effect. You can either shutdown when you wish, or click the small
            blue icon in the top righthand corner, and you will be presented
            with this question.
        </para>
        -->
            <!--

            Distro specific information removed, as it's a constantly moving
            target.  Distro's looking to provide a distro specific version of
            this document for installation should insert specific instructions
            in this section.

            <sect2>
                <title>Ubuntu LTSP - CD installation</title>
                <para>
                    With the Hardy Heron (8.04.1) release the LTSP installer
                    functionality developed in Edubuntu was moved to the
                    Ubuntu alternate CD.
                </para>
                <para>
                    You can get the ISO from
                    <ulink
                        url="http://releases.ubuntu.com/releases/8.04.1/">http://releases.ubuntu.com/releases/8.04.1/</ulink>.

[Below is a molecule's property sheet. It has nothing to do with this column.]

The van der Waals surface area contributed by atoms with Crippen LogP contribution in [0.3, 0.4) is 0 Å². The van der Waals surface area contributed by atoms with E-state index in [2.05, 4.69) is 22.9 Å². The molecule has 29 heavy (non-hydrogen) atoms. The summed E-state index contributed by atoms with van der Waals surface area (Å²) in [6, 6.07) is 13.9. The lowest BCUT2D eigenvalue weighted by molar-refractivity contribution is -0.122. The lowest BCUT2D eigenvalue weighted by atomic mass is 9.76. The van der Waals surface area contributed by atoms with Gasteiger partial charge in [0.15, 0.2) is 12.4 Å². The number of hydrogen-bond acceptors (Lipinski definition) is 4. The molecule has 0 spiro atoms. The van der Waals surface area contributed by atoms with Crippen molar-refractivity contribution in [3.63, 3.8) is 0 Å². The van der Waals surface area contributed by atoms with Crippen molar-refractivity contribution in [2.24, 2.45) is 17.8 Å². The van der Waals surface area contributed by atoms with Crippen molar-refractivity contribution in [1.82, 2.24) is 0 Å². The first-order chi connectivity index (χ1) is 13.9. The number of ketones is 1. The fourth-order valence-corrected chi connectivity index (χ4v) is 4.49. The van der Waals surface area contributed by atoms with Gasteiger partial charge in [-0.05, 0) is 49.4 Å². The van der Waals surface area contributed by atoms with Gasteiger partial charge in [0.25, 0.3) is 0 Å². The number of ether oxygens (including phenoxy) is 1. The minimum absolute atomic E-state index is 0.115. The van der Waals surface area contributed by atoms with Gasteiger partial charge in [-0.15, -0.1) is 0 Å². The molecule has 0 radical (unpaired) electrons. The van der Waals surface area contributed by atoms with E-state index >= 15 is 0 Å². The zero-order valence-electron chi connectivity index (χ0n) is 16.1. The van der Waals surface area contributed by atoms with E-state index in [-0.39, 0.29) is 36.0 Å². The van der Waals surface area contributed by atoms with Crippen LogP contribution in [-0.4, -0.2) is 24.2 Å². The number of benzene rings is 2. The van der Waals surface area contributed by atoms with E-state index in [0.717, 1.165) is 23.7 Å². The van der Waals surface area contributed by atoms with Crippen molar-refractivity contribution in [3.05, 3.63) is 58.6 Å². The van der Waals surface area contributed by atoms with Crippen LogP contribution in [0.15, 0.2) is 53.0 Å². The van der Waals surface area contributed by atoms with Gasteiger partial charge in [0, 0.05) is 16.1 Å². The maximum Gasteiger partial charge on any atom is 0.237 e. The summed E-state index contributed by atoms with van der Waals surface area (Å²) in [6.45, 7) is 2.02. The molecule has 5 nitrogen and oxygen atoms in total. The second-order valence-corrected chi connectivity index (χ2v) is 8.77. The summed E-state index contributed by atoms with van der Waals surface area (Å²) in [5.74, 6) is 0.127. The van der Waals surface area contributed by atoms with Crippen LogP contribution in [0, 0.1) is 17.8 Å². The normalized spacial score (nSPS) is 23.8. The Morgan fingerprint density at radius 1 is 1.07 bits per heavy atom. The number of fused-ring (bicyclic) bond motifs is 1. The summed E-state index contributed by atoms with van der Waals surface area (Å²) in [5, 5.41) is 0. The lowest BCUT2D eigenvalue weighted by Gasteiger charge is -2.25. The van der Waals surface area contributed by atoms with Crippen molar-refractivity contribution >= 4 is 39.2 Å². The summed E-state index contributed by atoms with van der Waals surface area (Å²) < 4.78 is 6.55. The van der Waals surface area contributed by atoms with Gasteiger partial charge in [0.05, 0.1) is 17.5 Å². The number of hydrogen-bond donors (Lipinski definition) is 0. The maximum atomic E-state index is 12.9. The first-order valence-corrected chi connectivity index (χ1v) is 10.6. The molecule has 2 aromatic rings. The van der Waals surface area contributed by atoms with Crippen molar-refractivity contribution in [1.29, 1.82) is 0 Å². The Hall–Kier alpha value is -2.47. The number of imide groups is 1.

</para>
                <para>
                    The installer will set up an out of the box working LTSP
                    install for you if your server has two network cards built
                    in.
                    If that is not the case it will tell you what to modify to
                    run with a single network card.
                </para>
                <para>
                    Once you boot up the CD, hit <keycap>F4</keycap>. The "Modes" menu will
                    pop up. Select "Install an LTSP Server". Now just move on
                    with the install.
                </para>
                <para>
                    Towards the end of the install the installer will start